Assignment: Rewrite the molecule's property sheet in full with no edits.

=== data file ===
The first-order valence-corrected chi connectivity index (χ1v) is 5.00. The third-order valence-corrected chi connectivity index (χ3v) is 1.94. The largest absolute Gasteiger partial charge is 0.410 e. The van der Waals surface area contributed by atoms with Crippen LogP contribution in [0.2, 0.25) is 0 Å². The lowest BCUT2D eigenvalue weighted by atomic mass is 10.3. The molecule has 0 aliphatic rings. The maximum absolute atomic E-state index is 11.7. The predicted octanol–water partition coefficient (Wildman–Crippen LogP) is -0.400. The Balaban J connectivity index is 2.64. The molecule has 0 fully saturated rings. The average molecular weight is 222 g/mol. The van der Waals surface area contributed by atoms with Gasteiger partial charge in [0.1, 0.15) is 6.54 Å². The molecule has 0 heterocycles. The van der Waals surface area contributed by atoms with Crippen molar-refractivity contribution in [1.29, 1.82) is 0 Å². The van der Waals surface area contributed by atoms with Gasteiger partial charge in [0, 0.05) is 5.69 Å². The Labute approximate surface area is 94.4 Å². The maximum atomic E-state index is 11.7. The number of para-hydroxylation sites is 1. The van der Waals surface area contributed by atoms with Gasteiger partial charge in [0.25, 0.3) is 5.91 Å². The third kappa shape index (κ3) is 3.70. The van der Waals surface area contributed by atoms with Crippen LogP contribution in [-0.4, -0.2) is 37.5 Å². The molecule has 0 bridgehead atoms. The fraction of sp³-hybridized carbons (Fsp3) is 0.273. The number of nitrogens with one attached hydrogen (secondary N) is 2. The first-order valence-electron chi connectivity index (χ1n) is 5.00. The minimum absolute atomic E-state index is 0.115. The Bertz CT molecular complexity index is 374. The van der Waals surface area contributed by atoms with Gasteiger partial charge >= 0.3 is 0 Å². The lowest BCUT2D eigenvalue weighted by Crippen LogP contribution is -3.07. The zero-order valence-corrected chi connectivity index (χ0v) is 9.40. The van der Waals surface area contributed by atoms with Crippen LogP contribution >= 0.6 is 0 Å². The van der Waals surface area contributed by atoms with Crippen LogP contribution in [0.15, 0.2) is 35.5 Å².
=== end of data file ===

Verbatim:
The first-order valence-corrected chi connectivity index (χ1v) is 5.00. The third-order valence-corrected chi connectivity index (χ3v) is 1.94. The largest absolute Gasteiger partial charge is 0.410 e. The van der Waals surface area contributed by atoms with Crippen LogP contribution in [0.2, 0.25) is 0 Å². The lowest BCUT2D eigenvalue weighted by atomic mass is 10.3. The molecule has 0 aliphatic rings. The maximum absolute atomic E-state index is 11.7. The predicted octanol–water partition coefficient (Wildman–Crippen LogP) is -0.400. The Balaban J connectivity index is 2.64. The molecule has 0 fully saturated rings. The average molecular weight is 222 g/mol. The van der Waals surface area contributed by atoms with Gasteiger partial charge in [0.1, 0.15) is 6.54 Å². The molecule has 0 heterocycles. The van der Waals surface area contributed by atoms with Crippen molar-refractivity contribution in [1.29, 1.82) is 0 Å². The van der Waals surface area contributed by atoms with Gasteiger partial charge in [0, 0.05) is 5.69 Å². The Labute approximate surface area is 94.4 Å². The maximum atomic E-state index is 11.7. The number of para-hydroxylation sites is 1. The van der Waals surface area contributed by atoms with Gasteiger partial charge in [0.25, 0.3) is 5.91 Å². The third kappa shape index (κ3) is 3.70. The van der Waals surface area contributed by atoms with Crippen LogP contribution in [-0.4, -0.2) is 37.5 Å². The molecule has 0 bridgehead atoms. The fraction of sp³-hybridized carbons (Fsp3) is 0.273. The number of nitrogens with one attached hydrogen (secondary N) is 2. The first-order valence-electron chi connectivity index (χ1n) is 5.00. The minimum absolute atomic E-state index is 0.115. The Bertz CT molecular complexity index is 374. The van der Waals surface area contributed by atoms with Gasteiger partial charge >= 0.3 is 0 Å². The lowest BCUT2D eigenvalue weighted by Crippen LogP contribution is -3.07. The zero-order valence-corrected chi connectivity index (χ0v) is 9.40. The van der Waals surface area contributed by atoms with Crippen LogP contribution >= 0.6 is 0 Å². The van der Waals surface area contributed by atoms with Crippen LogP contribution in [0.15, 0.2) is 35.5 Å².